As it was said by the judge yesterday, “You’re not a victim.” It’s the very first thing that well-meaning friends will say. It’s often been said by those in law enforcement as well. I should know; it’s been said to me before.
One of my friends was more than happy to try and silence me about the abuse my mother put me through years ago; when I posted about my mother, I was in the middle of my angry stage. The thing about mourning is this: there are stages to the grief. Some days, you feel angry. Other days, you feel sad. Still others, you feel a sense of relief, especially when you’re out of that situation. But on those days, you also feel guilty, too. How can you enjoy things when you were told that you shouldn’t, couldn’t? Even if you survived it all, walked away from it with minimal scars, why should you celebrate? Your immortal soul is at stake! Don’t you know that you are making god sad and angry?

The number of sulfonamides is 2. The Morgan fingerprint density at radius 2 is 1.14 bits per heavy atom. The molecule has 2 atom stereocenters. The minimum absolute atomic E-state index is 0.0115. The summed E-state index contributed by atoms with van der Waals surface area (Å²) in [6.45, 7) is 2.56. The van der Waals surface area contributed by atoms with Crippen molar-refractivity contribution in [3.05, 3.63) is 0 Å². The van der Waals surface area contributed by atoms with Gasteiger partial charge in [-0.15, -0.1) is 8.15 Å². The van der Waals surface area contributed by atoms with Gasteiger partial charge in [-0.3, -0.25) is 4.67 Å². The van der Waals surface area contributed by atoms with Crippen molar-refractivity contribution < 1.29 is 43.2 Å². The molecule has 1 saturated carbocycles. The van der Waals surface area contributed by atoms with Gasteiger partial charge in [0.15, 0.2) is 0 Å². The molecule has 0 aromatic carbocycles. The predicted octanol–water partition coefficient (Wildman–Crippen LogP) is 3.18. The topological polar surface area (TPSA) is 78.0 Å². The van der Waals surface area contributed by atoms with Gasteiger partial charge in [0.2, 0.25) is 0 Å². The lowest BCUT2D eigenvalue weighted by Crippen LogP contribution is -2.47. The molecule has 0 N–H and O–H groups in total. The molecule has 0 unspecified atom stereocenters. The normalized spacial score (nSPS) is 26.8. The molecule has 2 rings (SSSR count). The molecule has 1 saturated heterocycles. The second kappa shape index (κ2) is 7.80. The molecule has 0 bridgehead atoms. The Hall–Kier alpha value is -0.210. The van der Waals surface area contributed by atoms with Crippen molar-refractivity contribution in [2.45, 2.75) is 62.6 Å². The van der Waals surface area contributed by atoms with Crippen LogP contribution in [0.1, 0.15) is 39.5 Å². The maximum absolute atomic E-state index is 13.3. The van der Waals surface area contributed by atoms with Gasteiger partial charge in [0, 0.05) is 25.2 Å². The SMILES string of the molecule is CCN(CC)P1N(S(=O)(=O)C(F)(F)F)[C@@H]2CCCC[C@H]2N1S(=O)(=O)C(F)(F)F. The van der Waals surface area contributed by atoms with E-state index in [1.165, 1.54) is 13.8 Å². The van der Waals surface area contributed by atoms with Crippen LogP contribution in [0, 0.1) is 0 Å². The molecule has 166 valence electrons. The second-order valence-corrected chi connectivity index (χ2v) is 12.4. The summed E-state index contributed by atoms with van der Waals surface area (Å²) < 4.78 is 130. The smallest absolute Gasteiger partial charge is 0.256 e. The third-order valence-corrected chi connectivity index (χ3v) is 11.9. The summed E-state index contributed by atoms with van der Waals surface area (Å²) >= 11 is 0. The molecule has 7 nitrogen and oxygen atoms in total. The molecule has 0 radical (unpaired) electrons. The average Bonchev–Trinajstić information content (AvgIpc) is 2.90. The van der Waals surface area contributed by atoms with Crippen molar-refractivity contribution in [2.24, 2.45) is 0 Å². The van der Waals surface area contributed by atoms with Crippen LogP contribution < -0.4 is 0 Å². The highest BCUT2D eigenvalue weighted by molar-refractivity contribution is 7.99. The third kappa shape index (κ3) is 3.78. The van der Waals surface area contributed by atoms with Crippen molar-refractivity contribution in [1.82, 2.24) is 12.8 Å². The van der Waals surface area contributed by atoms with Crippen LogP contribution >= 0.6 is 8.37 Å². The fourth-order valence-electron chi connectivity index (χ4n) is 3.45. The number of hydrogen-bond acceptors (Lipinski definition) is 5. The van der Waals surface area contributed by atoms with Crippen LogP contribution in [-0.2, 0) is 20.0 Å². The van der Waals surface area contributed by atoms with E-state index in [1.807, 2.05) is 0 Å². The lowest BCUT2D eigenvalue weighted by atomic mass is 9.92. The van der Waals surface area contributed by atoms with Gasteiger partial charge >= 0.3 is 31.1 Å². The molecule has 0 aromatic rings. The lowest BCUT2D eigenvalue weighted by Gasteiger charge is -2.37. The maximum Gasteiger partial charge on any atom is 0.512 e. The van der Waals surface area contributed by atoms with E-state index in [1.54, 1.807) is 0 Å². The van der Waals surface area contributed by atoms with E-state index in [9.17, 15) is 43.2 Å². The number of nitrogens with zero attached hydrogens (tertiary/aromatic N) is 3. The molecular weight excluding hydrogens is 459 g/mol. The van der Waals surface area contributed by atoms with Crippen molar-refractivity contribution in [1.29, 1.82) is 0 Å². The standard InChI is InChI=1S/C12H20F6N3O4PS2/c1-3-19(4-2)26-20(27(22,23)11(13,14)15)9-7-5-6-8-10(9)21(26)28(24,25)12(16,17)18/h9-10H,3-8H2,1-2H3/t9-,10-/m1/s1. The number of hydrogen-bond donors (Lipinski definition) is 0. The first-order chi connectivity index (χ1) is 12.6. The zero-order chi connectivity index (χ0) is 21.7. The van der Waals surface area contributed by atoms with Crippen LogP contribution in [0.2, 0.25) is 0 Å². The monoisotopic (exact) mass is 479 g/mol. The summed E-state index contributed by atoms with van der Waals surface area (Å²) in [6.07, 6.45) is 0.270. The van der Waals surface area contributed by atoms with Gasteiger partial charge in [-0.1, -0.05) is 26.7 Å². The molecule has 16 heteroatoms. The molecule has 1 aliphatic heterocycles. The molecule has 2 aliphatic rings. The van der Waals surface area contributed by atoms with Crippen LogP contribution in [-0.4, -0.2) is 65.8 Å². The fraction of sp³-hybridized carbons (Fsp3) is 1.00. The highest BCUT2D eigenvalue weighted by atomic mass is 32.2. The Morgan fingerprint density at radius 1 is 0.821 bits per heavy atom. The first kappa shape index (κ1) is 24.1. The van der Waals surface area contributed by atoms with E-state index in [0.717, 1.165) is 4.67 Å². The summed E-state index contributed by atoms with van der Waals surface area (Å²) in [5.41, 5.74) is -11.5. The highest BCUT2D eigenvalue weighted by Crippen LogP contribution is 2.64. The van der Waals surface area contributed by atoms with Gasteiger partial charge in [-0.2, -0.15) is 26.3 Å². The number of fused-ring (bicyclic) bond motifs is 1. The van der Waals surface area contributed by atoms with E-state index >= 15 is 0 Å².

It’s all about keeping up those appearances, about making things look better than they truly were. If you don’t, there are well-meaning people out there who will “correct” you for that mistake.
But we still see it, see the abuse. We admit that what was done to us was wrong. We speak about it, even when no one wants to hear it.
The stories aren’t very pretty at all. A lot of people don’t like hearing them. But they are ours to tell. And we will tell them, whether those well-meaning friends like it or not. We will speak because we must.